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adjusting displaced arrays

The following appears in Guy's list of `clarifications':

(*) 293 ...Add a function DISPLACED-ARRAY-P, which takes an array and
returns NIL and 0 if it is not displaced or the array displaced to and
the displaced-index-offset if it is displaced.  These allow certain code
efficiencies, and also allow array displacement to be explained in
terms of Lisp primitives:
	       (IF (NULL NEW-ARRAY)
					(+ INDEX OFFSET)))))
As a bow to efficiency, note the fact that if array A is displaced to B
with offset M, and B is displaced to C with offset N, and B is not
adjustable, then DISPLACED-ARRAY-P of A might return either array B with
offset M or array C with offset (+ M N).  This generalizes to chains
of non-adjustable arrays.

I would like to add an additional (and I think stronger) argument for
DISPLACED-ARRAY-P.  Someone in our group had the following type of
problem:  Given a very long string (representing, say, a long report),
he wanted to be able to displace a char. string of length N (call it
N-char-string) (where 1 <= N <= 80) to the beginning
of the very-long-string, do some parsing of the N-char-string, and
then ADJUST the N-char-string to start where it had previously ended
and to have a new length.  In other words, he wanted to slide this
variable length window over the very-long-string.  Without
DISPLACED-ARRAY-P, he is forced to wrap a structure around the
displaced-array to record the
original array the current offset, even though the displaced array
structure already contains this info!

I would suggest one minor change to DISPLACED-ARRAY-P, in the case
that it returns NIL, I suggest that it should return only that (and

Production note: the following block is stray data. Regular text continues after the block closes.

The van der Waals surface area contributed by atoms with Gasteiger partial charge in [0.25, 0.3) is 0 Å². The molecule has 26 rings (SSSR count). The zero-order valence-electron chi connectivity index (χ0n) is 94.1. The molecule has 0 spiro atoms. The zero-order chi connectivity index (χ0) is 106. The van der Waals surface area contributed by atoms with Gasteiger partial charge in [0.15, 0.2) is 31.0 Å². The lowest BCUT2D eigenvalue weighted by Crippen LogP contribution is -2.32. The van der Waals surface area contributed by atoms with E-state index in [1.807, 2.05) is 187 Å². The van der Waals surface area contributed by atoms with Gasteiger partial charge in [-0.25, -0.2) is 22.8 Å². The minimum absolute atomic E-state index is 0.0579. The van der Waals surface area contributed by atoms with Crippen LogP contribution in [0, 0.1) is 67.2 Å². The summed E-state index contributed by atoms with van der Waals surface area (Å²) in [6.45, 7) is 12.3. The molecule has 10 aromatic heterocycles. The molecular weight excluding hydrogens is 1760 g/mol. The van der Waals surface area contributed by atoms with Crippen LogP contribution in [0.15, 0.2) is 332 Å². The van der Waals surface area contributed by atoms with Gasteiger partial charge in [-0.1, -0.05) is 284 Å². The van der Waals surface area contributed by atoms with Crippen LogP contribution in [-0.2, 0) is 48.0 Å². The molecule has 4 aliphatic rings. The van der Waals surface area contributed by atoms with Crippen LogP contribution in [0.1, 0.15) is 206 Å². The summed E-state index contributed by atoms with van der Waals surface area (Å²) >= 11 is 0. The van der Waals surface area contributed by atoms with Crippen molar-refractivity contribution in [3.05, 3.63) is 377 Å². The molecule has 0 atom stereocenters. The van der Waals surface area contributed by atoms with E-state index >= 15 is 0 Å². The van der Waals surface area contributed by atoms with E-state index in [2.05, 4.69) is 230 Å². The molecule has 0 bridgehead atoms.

not return the 0).  The zero provides no information and does not seem
to be of any use.

(*) 297 Here are the interactions of ADJUST-ARRAY with displacement.
Suppose we are adjusting array A, which is perhaps displaced
to B before adjustment and perhaps to C after adjustment.
(1) Not displaced before or after.  The dimensions of A are altered, and
the contents rearranged as appropriate.  Additional elements of A are
taken from the :initial-element.  The use of :initial-contents causes
all old contents to be discarded.
(2) Not displaced before, but displaced afterwards to C.  As already
specified, none of the original contents of A appears in A afterwards,
but rather the contents of C without any rearrangement of C.
(3) Displaced beforehand to B, and afterward to C.  As in case (2), no
contents of B appear in A afterward.  If :DISPLACED-INDEX-OFFSET is not
specified in this case, it defaults to zero; the old offset (into B) is
not retained.
(4) Displaced beforehand to B, but not displaced afterward.  A gets a
new "data region", and contents of B are copied into it as appropriate
to maintain the existing old contents; additional elements of A are
taken from the :initial-element.  However, the use of :initial-contents
causes all old contents to be discarded.
In case (3), what if (eq B C)?  (this would be the case in the sliding
window above).  Saying that "no contents of B appear in A afterward"
is not true.

	-- Nick